The centurion’s faith, carried by the community, strips away the idea that only God’s chosen people, Israel, are capable of great faith. This Gentile’s faith reflects belief in a God who also subverts boundaries and cares for all people. And so through his friends he exclaims that Jesus has the authority to heal his servant. Furthermore, Jesus’s authority, which greatly outshines his own, is capable of doing so while simultaneously honoring Jewish purity laws. The centurion’s faith in a subversive God is so great that faith and hospitality become interconnected, a bridge is formed between ethnic groups, and for the first time this outsider truly belongs.

Jesus also responds subversively. Jesus finds the centurion worthy because the centurion declares first that he is not. The centurion’s faith alone, carried by the community, makes him worthy in Jesus’s eyes. In the historical context of this text, healing miracles were expected to require direct, proximate contact between the healer and the one being healed. And so inspired by the centurion’s faith, Jesus subverts this custom, bestowing God’s gracious, healing power upon the centurion’s servant, giving legitimacy to the centurion’s faith, and opening the community of believers up to not only Israel, but to the Gentiles as well, subverting boundaries all the way. As biblical scholar Gregory Anderson Love writes of this text, “Luke portrays faith as situated within a community of hospitality in which God and others are embraced.”[3]

When Jesus understood that God subverts all boundaries, even the one between Jews and Gentiles, he was amazed. 

josh headshot.pngFor the past three years since I’ve been at Holy Trinity, I have experienced what it means to be carried by the faith of a community that reimagines Christianity in expansive ways. Especially on days when I’m personally not feeling it, I have been able to come to this place and be communally carried by that faith.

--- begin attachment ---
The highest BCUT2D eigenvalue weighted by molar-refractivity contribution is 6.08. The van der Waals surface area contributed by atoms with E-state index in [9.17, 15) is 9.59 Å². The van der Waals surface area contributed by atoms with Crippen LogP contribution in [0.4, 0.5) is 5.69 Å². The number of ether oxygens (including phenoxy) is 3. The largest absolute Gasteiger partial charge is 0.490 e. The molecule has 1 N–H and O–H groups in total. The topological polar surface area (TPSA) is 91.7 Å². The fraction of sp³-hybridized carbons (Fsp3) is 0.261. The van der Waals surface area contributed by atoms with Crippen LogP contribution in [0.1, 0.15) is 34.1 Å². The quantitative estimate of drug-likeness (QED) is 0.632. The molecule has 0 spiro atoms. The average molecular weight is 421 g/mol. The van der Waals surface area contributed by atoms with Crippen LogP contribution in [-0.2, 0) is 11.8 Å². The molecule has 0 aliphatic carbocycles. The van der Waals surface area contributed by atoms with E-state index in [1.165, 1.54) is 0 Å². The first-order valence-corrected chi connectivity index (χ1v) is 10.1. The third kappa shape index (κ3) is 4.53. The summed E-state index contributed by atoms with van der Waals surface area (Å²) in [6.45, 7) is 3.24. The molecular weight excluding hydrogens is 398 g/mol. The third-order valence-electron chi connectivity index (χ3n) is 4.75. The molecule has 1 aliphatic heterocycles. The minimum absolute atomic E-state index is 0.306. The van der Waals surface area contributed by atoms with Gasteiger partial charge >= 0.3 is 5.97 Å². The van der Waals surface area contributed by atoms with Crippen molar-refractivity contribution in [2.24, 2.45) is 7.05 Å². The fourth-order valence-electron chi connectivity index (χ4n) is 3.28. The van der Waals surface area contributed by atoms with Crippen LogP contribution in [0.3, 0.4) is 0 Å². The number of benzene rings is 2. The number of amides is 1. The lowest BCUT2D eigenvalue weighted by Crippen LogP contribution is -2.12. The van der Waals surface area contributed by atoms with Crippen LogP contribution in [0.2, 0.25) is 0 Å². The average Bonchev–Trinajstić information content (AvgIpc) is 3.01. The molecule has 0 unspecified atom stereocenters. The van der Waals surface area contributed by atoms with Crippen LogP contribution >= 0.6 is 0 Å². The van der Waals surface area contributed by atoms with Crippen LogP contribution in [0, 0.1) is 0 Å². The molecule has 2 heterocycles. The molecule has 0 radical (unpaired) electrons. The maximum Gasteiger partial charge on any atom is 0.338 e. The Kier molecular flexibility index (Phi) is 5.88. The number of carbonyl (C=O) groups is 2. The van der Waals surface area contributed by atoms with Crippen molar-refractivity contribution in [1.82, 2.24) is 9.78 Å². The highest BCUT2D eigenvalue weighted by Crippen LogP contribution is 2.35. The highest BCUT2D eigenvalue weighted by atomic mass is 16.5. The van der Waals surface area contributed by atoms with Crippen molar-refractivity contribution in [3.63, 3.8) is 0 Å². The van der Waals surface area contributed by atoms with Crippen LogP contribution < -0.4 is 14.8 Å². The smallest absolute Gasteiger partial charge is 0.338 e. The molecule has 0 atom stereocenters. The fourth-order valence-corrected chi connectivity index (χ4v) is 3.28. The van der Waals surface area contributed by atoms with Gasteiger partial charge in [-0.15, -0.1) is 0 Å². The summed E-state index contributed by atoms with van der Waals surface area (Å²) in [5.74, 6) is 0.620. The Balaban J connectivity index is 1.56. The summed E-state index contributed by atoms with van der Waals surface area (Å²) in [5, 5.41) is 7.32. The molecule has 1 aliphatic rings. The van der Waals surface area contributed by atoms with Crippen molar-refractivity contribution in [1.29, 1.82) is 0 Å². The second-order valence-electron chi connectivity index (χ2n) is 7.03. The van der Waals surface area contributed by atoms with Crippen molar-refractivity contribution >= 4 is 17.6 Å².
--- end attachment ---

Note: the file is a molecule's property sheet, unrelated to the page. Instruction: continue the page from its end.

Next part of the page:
The story about the healing of the centurion’s slave is a story about faith in community—that happens to include a healing. It’s a story about the kind of faith we strive to embody here at Holy Trinity. It’s a communal faith that transcends boundaries because the one in whom we trust transcends boundaries.

It’s a faith that finds expression in our hospitality every week and in our guiding principles.

When we bear our faith in anti-racism work and two Advents ago on the corner of Clark and Addison to declare that “Black Lives Matter,” we act with courage.

When we say every week Whoever you are, wherever you’re from, whomever you love or marry, you are welcome here, we are radically inclusive.

When the mission of Holy Trinity spans peoples across Chicago, from Lakeview to the South Loop, we cultivate empowering relationships.

When a sliver of green space in our garden (at our Lakeview building) reminds us of the splendor of creation and our task to be good stewards of the natural world, we delight in God’s beauty.

When we experience meaningful, multi-sensory liturgy and are renewed for our daily life and work among God’s people, we engage with intention.

These guiding principles are rooted in the exemplar of faith Jesus holds up in today’s gospel. He commends a faith held together by the community that trusts in God’s all-encompassing grace for the sake of the world.

When Jesus heard this, he was amazed.


[1] Megan Mayhew Bergman, “The Right Company,” in Birds of a Lesser Paradise: Stories (New York, Scribner, 2012), 147.

[2] https://youtu.be/Qp6x-agIfhQ

[3] Gregory Anderson Love, “Luke 7:1-10 Theological Perspective,” in Feasting on the Word: Preaching the Revised Common Lectionary, vol. 3, pt. 3, ed. David L. Bartlett and Barbara Brown Taylor (Louisville: Westminster John Knox Press, 2010), 92-96.

Advertisements

A Sermon about the Call of the Holy Siri and Being Rerouted

Standard

Grace Lutheran Church
1 May 2016 + Sixth Sunday of Easter (Year C)
Acts 16.9-15; John 14.23-29



Have you ever been lost? No, I don’t mean lost in the spiritual, “Amazing Grace” sense of the word: “I once was lost but now am found, was blind but now I see.” I mean lost like you’re on vacation, you have the map spread out across your dashboard in a futile attempt to determine if you really should’ve gotten off at exit 63, but you might as well be trying to read hieroglyphics.

argue_1677436c

I can remember being lost on vacation once with my dad. We were on a hike through the Badlands of South Dakota in the blazing summer heat—a beautiful landscape, yes, but not so much when it’s a thousand degrees outside and you’ve lost track of your car. Though perhaps the greatest lesson learned that day is that when traveling with an ten-year-old maybe pack more than beer in the cooler.

In the age of the smartphone, getting lost has also gotten increasingly more snarky. If you know Siri, you know what I mean. Miss just one turn, and Siri’s nagging to “return to the route” starts to sound like a broken record. And her seemingly helpful attempts at rerouting you are nothing if not passive aggressive.

In our reading this morning from Acts, I am convinced that the Holy Spirit behaves a lot like a primitive Siri. To see what I mean, we actually need to back up a few verses.